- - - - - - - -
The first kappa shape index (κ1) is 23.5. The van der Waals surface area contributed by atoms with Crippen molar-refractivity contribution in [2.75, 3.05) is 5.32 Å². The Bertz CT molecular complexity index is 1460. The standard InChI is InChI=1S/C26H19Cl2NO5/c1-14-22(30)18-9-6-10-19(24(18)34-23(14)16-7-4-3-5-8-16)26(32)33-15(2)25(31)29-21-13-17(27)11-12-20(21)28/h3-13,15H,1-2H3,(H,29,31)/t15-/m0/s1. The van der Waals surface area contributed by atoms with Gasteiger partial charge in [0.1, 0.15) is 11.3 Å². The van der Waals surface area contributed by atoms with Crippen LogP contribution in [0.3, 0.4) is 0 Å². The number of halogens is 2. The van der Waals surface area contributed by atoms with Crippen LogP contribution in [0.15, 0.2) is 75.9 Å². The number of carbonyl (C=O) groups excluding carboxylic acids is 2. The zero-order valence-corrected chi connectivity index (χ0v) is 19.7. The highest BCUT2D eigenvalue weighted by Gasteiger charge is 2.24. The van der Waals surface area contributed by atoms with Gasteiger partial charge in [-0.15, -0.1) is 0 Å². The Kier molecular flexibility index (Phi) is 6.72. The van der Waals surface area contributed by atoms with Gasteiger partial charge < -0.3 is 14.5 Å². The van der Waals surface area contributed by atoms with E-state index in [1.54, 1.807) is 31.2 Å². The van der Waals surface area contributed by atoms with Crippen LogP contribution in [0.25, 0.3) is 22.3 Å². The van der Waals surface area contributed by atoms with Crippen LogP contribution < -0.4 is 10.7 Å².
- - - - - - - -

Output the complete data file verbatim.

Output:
The first kappa shape index (κ1) is 23.5. The van der Waals surface area contributed by atoms with Crippen molar-refractivity contribution in [2.75, 3.05) is 5.32 Å². The Bertz CT molecular complexity index is 1460. The standard InChI is InChI=1S/C26H19Cl2NO5/c1-14-22(30)18-9-6-10-19(24(18)34-23(14)16-7-4-3-5-8-16)26(32)33-15(2)25(31)29-21-13-17(27)11-12-20(21)28/h3-13,15H,1-2H3,(H,29,31)/t15-/m0/s1. The van der Waals surface area contributed by atoms with Gasteiger partial charge in [0.1, 0.15) is 11.3 Å². The van der Waals surface area contributed by atoms with Crippen LogP contribution in [0.3, 0.4) is 0 Å². The number of halogens is 2. The van der Waals surface area contributed by atoms with Crippen LogP contribution in [0.15, 0.2) is 75.9 Å². The number of carbonyl (C=O) groups excluding carboxylic acids is 2. The zero-order valence-corrected chi connectivity index (χ0v) is 19.7. The highest BCUT2D eigenvalue weighted by Gasteiger charge is 2.24. The van der Waals surface area contributed by atoms with Gasteiger partial charge in [-0.15, -0.1) is 0 Å². The Kier molecular flexibility index (Phi) is 6.72. The van der Waals surface area contributed by atoms with Gasteiger partial charge < -0.3 is 14.5 Å². The van der Waals surface area contributed by atoms with E-state index in [1.54, 1.807) is 31.2 Å². The van der Waals surface area contributed by atoms with Crippen LogP contribution in [0.25, 0.3) is 22.3 Å². The van der Waals surface area contributed by atoms with Crippen LogP contribution < -0.4 is 10.7 Å².